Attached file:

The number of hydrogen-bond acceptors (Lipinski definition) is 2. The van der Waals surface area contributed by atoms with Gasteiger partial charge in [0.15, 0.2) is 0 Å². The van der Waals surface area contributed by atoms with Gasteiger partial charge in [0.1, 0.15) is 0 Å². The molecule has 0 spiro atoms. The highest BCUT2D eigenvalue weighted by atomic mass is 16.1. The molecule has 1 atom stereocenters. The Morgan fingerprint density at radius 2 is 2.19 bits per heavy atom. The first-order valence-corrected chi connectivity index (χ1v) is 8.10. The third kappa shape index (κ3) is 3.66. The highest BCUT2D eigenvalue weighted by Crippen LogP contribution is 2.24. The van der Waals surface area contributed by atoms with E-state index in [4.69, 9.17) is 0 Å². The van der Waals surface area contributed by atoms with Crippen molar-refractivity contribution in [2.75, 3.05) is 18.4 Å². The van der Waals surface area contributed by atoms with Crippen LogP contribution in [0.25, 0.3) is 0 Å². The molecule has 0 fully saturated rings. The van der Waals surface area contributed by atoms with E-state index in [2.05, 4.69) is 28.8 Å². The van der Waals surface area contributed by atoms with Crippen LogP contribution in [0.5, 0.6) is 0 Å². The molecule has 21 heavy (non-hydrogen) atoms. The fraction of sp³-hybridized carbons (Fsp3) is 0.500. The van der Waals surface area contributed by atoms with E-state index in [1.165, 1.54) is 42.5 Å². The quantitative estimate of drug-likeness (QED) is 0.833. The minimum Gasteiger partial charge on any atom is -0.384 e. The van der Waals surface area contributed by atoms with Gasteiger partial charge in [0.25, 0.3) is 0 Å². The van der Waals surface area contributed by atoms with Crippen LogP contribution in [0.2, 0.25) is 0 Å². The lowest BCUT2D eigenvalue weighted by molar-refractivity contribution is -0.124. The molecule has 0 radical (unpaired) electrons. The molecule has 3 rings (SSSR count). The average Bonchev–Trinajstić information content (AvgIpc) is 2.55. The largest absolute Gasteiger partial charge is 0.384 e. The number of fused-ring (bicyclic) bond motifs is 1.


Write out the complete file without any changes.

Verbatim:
The number of hydrogen-bond acceptors (Lipinski definition) is 2. The van der Waals surface area contributed by atoms with Gasteiger partial charge in [0.15, 0.2) is 0 Å². The van der Waals surface area contributed by atoms with Gasteiger partial charge in [0.1, 0.15) is 0 Å². The molecule has 0 spiro atoms. The highest BCUT2D eigenvalue weighted by atomic mass is 16.1. The molecule has 1 atom stereocenters. The Morgan fingerprint density at radius 2 is 2.19 bits per heavy atom. The first-order valence-corrected chi connectivity index (χ1v) is 8.10. The third kappa shape index (κ3) is 3.66. The highest BCUT2D eigenvalue weighted by Crippen LogP contribution is 2.24. The van der Waals surface area contributed by atoms with E-state index in [4.69, 9.17) is 0 Å². The van der Waals surface area contributed by atoms with Crippen molar-refractivity contribution in [2.75, 3.05) is 18.4 Å². The van der Waals surface area contributed by atoms with Crippen LogP contribution in [0.25, 0.3) is 0 Å². The molecule has 0 fully saturated rings. The van der Waals surface area contributed by atoms with E-state index in [2.05, 4.69) is 28.8 Å². The van der Waals surface area contributed by atoms with Crippen LogP contribution in [0.5, 0.6) is 0 Å². The molecule has 21 heavy (non-hydrogen) atoms. The fraction of sp³-hybridized carbons (Fsp3) is 0.500. The van der Waals surface area contributed by atoms with E-state index in [1.165, 1.54) is 42.5 Å². The quantitative estimate of drug-likeness (QED) is 0.833. The minimum Gasteiger partial charge on any atom is -0.384 e. The van der Waals surface area contributed by atoms with Gasteiger partial charge in [0.25, 0.3) is 0 Å². The van der Waals surface area contributed by atoms with Crippen LogP contribution in [0.2, 0.25) is 0 Å². The lowest BCUT2D eigenvalue weighted by molar-refractivity contribution is -0.124. The molecule has 0 radical (unpaired) electrons. The molecule has 3 rings (SSSR count). The average Bonchev–Trinajstić information content (AvgIpc) is 2.55. The largest absolute Gasteiger partial charge is 0.384 e. The number of fused-ring (bicyclic) bond motifs is 1.